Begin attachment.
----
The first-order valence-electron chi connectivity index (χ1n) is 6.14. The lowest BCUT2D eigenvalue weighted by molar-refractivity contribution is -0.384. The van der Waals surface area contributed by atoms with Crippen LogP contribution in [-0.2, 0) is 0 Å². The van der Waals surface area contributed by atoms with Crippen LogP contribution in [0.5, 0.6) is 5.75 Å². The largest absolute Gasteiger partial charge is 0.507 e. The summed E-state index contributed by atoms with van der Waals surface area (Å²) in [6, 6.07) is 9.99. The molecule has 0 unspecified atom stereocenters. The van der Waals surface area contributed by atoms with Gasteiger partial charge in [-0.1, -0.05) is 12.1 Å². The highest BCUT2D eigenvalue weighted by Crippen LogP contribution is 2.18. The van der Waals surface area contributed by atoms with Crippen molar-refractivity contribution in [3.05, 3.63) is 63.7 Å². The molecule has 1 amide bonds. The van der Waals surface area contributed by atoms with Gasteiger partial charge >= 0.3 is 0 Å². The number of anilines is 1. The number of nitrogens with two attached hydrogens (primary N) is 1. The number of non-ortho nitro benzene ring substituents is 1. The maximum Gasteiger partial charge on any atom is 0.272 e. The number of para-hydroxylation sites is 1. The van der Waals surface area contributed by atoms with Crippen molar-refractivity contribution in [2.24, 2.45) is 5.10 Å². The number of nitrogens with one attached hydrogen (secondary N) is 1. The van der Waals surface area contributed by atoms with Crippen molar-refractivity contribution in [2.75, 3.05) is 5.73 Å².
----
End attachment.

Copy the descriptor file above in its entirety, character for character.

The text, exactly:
The first-order valence-electron chi connectivity index (χ1n) is 6.14. The lowest BCUT2D eigenvalue weighted by molar-refractivity contribution is -0.384. The van der Waals surface area contributed by atoms with Crippen LogP contribution in [-0.2, 0) is 0 Å². The van der Waals surface area contributed by atoms with Crippen LogP contribution in [0.5, 0.6) is 5.75 Å². The largest absolute Gasteiger partial charge is 0.507 e. The summed E-state index contributed by atoms with van der Waals surface area (Å²) in [6, 6.07) is 9.99. The molecule has 0 unspecified atom stereocenters. The van der Waals surface area contributed by atoms with Gasteiger partial charge in [-0.1, -0.05) is 12.1 Å². The highest BCUT2D eigenvalue weighted by Crippen LogP contribution is 2.18. The van der Waals surface area contributed by atoms with Crippen molar-refractivity contribution in [3.05, 3.63) is 63.7 Å². The molecule has 1 amide bonds. The van der Waals surface area contributed by atoms with Gasteiger partial charge >= 0.3 is 0 Å². The number of anilines is 1. The number of nitrogens with two attached hydrogens (primary N) is 1. The number of non-ortho nitro benzene ring substituents is 1. The maximum Gasteiger partial charge on any atom is 0.272 e. The number of para-hydroxylation sites is 1. The van der Waals surface area contributed by atoms with Crippen molar-refractivity contribution in [2.24, 2.45) is 5.10 Å². The number of nitrogens with one attached hydrogen (secondary N) is 1. The van der Waals surface area contributed by atoms with Crippen molar-refractivity contribution in [2.75, 3.05) is 5.73 Å².